Sun Microsystems this week announced plans to donate pieces of its storage software and hardware technology to the OpenSolaris open-source developer community.
The company said that it will provide storage offerings to OpenSolaris.org, a Sun-sponsored site, incrementally over the next few months.
The first wave of code from Sun storage technology -- including the Solaris Zettabyte File System, the 128-bit file system in Solaris 10, Network File System Version 4.1 (also called parallel NFS) and YANFS (formerly called WebNFS) -- appeared on the Web site this week.
Sun's donation of its storage source code is a case of too little too late for some users, including Jeff Bast, lead Unix system administrator at Schneider National Inc.
Bast said that Sun's inability to provide native backup support of Linux forced him to buy a third-party alternative from Storix Inc. in San Diego.
"Sun, they're a little late in the game here," said Bast. "If they were a little quicker to market to open-source and support backup of Linux on their hardware, it probably would have worked [out]."
However, Schneider National had to turn to Storix to solve its bare-metal backup and rapid recovery needs, he said.
Bast added that smaller vendors such as Storix have an advantage over Sun by supporting multiple open-source platforms, including IBM's Unix-based AIX operating system and Linux.
He said that if Sun was serious about supporting the open-source movement, its storage offerings would support all mainstream flavors of Linux and virtual environments such as EMC's VMware.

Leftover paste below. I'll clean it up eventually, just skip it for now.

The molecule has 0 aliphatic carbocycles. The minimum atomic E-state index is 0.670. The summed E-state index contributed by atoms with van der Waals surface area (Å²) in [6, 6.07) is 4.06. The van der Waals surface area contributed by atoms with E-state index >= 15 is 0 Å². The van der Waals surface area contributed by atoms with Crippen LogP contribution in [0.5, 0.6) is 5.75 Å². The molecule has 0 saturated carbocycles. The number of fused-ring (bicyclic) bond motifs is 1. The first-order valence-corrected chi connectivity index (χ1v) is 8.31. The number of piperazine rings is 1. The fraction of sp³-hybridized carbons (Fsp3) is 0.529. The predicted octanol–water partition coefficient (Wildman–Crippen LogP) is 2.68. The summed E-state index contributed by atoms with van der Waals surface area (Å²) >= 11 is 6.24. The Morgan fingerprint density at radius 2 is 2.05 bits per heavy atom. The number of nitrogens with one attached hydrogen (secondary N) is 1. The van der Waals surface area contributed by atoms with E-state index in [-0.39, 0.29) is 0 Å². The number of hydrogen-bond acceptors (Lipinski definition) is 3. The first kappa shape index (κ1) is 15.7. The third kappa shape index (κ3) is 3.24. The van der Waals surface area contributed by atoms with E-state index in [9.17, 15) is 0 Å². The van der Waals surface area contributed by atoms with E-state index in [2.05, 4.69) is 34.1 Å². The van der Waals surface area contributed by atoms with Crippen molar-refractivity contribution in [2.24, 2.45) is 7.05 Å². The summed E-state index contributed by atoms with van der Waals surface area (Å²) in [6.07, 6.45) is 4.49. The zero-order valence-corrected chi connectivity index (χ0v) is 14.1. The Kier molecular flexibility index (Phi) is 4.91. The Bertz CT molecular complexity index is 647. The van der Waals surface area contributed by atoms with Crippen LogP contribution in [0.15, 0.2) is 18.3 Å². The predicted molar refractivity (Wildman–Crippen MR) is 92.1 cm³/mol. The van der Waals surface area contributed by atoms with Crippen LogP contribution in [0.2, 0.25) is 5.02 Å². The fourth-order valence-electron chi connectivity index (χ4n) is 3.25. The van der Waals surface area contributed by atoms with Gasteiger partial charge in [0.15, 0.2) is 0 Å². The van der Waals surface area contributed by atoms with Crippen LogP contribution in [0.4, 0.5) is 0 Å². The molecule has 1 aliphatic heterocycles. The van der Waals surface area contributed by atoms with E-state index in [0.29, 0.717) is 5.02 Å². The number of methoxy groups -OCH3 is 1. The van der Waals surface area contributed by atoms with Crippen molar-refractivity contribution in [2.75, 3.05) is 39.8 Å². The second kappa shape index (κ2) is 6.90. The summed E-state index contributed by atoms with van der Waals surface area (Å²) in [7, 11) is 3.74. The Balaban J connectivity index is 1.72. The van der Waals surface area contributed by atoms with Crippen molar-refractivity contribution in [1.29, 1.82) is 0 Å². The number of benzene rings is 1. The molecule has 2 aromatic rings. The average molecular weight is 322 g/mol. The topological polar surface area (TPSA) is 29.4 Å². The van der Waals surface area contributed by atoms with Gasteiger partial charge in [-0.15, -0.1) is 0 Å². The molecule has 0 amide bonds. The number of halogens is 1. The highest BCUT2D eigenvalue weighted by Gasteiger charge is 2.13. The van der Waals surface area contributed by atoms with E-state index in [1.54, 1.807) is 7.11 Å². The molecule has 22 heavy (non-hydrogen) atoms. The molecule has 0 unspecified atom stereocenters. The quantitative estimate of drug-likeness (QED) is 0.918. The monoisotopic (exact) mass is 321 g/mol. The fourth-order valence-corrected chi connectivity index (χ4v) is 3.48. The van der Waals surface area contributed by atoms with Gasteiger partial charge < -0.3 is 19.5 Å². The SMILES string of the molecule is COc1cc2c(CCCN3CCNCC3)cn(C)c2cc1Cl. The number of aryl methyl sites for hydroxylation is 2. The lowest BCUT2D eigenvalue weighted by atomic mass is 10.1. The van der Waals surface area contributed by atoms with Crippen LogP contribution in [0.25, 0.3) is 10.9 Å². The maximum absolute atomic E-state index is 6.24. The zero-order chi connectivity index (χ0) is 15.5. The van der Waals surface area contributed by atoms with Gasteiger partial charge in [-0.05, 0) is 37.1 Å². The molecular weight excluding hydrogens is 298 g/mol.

David Young, CEO of Joyent Inc. and a member of the OpenSolaris.org community, said the donated source code and technology can help developers of storage products enhance their own code and perform more "automation" with fewer resources.
Joyent provides on-demand software and storage systems for Ruby on Rails, an open-source Web framework.
"We don't think [our needs] are much different than most users of storage solutions," Young said, explaining that he wants a lower price per gigabyte and the ability to manage storage devices from different vendors using a single software tool. "These things remove management costs," he added.
Sun said that it plans to donate code from its StorageTek QFS shared file system, StorageTek Storage Archive Manager, StorageTek 5800 client interfaces and simulator/server, and other storage components over the rest of this year.
Sun partner QLogic Corp. has also announced that it will donate code from its HBA Fibre Channel storage products to OpenSolaris.org.
IDC analyst Vernon Turner said Sun's plan to open-source its storage technology could help it offer a unified storage package to users of systems from multiple vendors.
"That's a very important differentiation point from Sun over its main competitors," he said, citing IBM and Hewlett-Packard. "If the OS between systems and storage is optimized, it makes life a lot easier for developers to take advantage of both platforms."
Turner added that Sun's open-source storage donation is a part of its long-term strategy to put Solaris on as many commoditized x86 servers and storage devices as possible.